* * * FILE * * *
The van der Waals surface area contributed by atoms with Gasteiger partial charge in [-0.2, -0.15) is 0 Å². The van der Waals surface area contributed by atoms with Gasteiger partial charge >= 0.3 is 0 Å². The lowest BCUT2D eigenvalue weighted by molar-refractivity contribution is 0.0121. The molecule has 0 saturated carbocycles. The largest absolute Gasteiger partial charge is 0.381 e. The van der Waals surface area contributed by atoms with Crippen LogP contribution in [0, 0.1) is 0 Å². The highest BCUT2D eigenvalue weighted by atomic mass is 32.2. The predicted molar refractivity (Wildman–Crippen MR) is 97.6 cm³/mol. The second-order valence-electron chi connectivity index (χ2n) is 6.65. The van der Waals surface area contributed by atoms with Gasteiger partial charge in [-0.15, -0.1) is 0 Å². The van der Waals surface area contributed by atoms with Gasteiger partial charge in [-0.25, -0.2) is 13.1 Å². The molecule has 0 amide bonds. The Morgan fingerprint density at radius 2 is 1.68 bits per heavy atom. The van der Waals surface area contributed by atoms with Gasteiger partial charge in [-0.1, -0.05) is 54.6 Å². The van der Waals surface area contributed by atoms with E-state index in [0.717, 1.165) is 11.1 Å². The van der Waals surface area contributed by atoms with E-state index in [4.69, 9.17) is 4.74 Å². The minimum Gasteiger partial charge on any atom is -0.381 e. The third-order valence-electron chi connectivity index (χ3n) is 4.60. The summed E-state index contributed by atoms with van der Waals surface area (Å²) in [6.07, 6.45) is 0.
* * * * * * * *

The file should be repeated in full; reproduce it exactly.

The van der Waals surface area contributed by atoms with Gasteiger partial charge in [-0.2, -0.15) is 0 Å². The van der Waals surface area contributed by atoms with Gasteiger partial charge >= 0.3 is 0 Å². The lowest BCUT2D eigenvalue weighted by molar-refractivity contribution is 0.0121. The molecule has 0 saturated carbocycles. The largest absolute Gasteiger partial charge is 0.381 e. The van der Waals surface area contributed by atoms with Crippen LogP contribution in [0, 0.1) is 0 Å². The highest BCUT2D eigenvalue weighted by atomic mass is 32.2. The predicted molar refractivity (Wildman–Crippen MR) is 97.6 cm³/mol. The second-order valence-electron chi connectivity index (χ2n) is 6.65. The van der Waals surface area contributed by atoms with Gasteiger partial charge in [-0.15, -0.1) is 0 Å². The van der Waals surface area contributed by atoms with Gasteiger partial charge in [-0.25, -0.2) is 13.1 Å². The molecule has 0 amide bonds. The Morgan fingerprint density at radius 2 is 1.68 bits per heavy atom. The van der Waals surface area contributed by atoms with Gasteiger partial charge in [-0.1, -0.05) is 54.6 Å². The van der Waals surface area contributed by atoms with E-state index in [0.717, 1.165) is 11.1 Å². The van der Waals surface area contributed by atoms with E-state index in [4.69, 9.17) is 4.74 Å². The minimum Gasteiger partial charge on any atom is -0.381 e. The third-order valence-electron chi connectivity index (χ3n) is 4.60. The summed E-state index contributed by atoms with van der Waals surface area (Å²) in [6.07, 6.45) is 0.